Gold prices surged to their highest in nearly eight years on Wednesday, while global shares cooled as signs of an acceleration in coronavirus cases kept investors on edge.
Fueling concerns about sustained weakness in the pace of the economic recovery was data showing several U.S. states seeing record infections and the death toll in Latin America passing 100,000, according to a Reuters tally.
The European Union is even prepared to bar U.S. travelers because of the surge of cases in the country, putting it in the same category as Brazil and Russia, the New York Times reported.
All that and softness in the dollar, along with endless cheap liquidity from central banks, helped spot gold gain 0.2% to $1,770.92 per ounce after touching $1,773, its highest level since October 2012 in early Asian trade.
Global stocks were 0.3% lower and have been moving sideways in recent weeks after rising more than 40% from March lows on hopes the worst of the pandemic was over.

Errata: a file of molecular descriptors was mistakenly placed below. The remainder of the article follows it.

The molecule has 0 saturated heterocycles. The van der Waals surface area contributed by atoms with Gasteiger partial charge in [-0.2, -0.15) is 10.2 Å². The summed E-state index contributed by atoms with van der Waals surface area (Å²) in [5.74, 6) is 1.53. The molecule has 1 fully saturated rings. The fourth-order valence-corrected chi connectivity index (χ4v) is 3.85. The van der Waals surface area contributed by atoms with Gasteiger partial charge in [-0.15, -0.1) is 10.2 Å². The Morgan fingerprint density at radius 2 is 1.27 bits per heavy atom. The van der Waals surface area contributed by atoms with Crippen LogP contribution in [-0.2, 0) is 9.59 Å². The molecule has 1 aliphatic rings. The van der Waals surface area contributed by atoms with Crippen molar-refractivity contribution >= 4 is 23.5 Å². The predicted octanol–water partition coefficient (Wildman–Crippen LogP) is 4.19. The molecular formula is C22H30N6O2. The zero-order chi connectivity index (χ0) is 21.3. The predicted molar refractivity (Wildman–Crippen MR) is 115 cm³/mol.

European shares were 1% lower.
There was some good news in markets, with emerging market stocks climbing to a 3-1/2 month high. They were up 0.5% on the day, while MSCI’s broadest index of Asia-Pacific shares outside Japan added 0.5% to reach its highest since pandemic lockdowns first cratered markets in early March.
E-Mini futures for the S&P 500 reversed early losses to gain 0.1%.
“Global equity market futures are struggling to make gains today, likely for no other reason than with rising daily Covid-19 cases in the US remaining front-page news, the headlines are proving to be a weighty burden to bear this morning,” said Stephen Innes, chief global market strategist at AxiCorp. “The trough in global growth is indeed behind us, but the recovery trajectory in H2 remains uncertain.”
Against a backdrop of concerns over a weaker U.S. dollar and that a jump in infections will lead to more stimulus measures, gold should remain on a reasonably constructive path, he said.
The euro, headed for its best month against the dollar since October, inched higher to $1.1303.
The dollar was just a touch negative against a basket of currencies, just above a one-week low hit Tuesday.
“The dollar and risk sentiment are likely to remain broadly negatively correlated, barring the U.S. displaying clear and enduring leadership in the global economic recovery, something hard to square with the grim U.S. news on COVID,” said Ray Attrill, head of FX strategy at NAB.